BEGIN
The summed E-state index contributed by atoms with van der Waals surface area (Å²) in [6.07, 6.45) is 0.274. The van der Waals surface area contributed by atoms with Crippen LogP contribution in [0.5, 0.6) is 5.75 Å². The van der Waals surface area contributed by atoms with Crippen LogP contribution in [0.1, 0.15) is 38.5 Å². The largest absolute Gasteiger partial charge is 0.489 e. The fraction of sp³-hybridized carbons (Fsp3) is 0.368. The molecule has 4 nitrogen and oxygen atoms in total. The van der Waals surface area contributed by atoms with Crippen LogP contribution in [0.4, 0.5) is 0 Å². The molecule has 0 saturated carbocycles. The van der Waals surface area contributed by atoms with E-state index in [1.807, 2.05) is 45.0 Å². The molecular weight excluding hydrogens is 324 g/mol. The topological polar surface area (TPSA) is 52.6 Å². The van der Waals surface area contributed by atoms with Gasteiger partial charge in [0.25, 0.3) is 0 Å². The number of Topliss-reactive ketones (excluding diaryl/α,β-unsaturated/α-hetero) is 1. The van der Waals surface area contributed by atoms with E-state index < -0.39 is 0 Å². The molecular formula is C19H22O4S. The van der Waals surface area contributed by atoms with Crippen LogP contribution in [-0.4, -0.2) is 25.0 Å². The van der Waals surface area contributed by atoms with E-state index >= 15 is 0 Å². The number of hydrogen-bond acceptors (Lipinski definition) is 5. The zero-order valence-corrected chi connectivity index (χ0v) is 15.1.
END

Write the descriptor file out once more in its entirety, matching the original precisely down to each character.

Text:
The summed E-state index contributed by atoms with van der Waals surface area (Å²) in [6.07, 6.45) is 0.274. The van der Waals surface area contributed by atoms with Crippen LogP contribution in [0.5, 0.6) is 5.75 Å². The van der Waals surface area contributed by atoms with Crippen LogP contribution in [0.1, 0.15) is 38.5 Å². The largest absolute Gasteiger partial charge is 0.489 e. The fraction of sp³-hybridized carbons (Fsp3) is 0.368. The molecule has 4 nitrogen and oxygen atoms in total. The van der Waals surface area contributed by atoms with Crippen LogP contribution in [0.4, 0.5) is 0 Å². The molecule has 0 saturated carbocycles. The van der Waals surface area contributed by atoms with E-state index in [1.807, 2.05) is 45.0 Å². The molecular weight excluding hydrogens is 324 g/mol. The topological polar surface area (TPSA) is 52.6 Å². The van der Waals surface area contributed by atoms with Gasteiger partial charge in [0.25, 0.3) is 0 Å². The number of Topliss-reactive ketones (excluding diaryl/α,β-unsaturated/α-hetero) is 1. The van der Waals surface area contributed by atoms with E-state index < -0.39 is 0 Å². The molecular formula is C19H22O4S. The van der Waals surface area contributed by atoms with Crippen LogP contribution in [-0.4, -0.2) is 25.0 Å². The van der Waals surface area contributed by atoms with E-state index >= 15 is 0 Å². The number of hydrogen-bond acceptors (Lipinski definition) is 5. The zero-order valence-corrected chi connectivity index (χ0v) is 15.1.